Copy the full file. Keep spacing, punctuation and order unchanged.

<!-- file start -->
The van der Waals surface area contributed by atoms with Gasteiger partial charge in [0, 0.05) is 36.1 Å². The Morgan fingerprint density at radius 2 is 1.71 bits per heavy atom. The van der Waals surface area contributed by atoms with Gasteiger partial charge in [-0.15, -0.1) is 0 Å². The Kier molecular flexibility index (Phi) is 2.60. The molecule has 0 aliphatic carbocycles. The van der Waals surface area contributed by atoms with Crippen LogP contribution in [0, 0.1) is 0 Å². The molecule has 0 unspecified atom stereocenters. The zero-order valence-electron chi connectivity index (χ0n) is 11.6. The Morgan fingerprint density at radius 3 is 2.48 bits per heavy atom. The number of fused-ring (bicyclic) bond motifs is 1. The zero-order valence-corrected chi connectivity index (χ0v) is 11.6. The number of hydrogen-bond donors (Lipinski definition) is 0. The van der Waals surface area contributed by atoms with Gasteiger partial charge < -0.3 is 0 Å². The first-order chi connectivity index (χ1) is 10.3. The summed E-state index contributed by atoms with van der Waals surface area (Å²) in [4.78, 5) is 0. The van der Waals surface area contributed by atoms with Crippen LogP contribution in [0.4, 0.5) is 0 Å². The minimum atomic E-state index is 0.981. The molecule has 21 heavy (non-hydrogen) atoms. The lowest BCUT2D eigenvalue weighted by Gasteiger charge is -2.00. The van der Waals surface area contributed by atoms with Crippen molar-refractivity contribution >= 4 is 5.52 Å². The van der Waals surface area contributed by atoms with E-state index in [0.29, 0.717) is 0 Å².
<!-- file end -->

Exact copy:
The van der Waals surface area contributed by atoms with Gasteiger partial charge in [0, 0.05) is 36.1 Å². The Morgan fingerprint density at radius 2 is 1.71 bits per heavy atom. The van der Waals surface area contributed by atoms with Gasteiger partial charge in [-0.15, -0.1) is 0 Å². The Kier molecular flexibility index (Phi) is 2.60. The molecule has 0 aliphatic carbocycles. The van der Waals surface area contributed by atoms with Crippen LogP contribution in [0, 0.1) is 0 Å². The molecule has 0 unspecified atom stereocenters. The zero-order valence-electron chi connectivity index (χ0n) is 11.6. The Morgan fingerprint density at radius 3 is 2.48 bits per heavy atom. The number of fused-ring (bicyclic) bond motifs is 1. The zero-order valence-corrected chi connectivity index (χ0v) is 11.6. The number of hydrogen-bond donors (Lipinski definition) is 0. The van der Waals surface area contributed by atoms with Gasteiger partial charge < -0.3 is 0 Å². The first-order chi connectivity index (χ1) is 10.3. The summed E-state index contributed by atoms with van der Waals surface area (Å²) in [4.78, 5) is 0. The van der Waals surface area contributed by atoms with Crippen LogP contribution in [0.4, 0.5) is 0 Å². The minimum atomic E-state index is 0.981. The molecule has 21 heavy (non-hydrogen) atoms. The lowest BCUT2D eigenvalue weighted by Gasteiger charge is -2.00. The van der Waals surface area contributed by atoms with Crippen molar-refractivity contribution >= 4 is 5.52 Å². The van der Waals surface area contributed by atoms with E-state index in [0.29, 0.717) is 0 Å².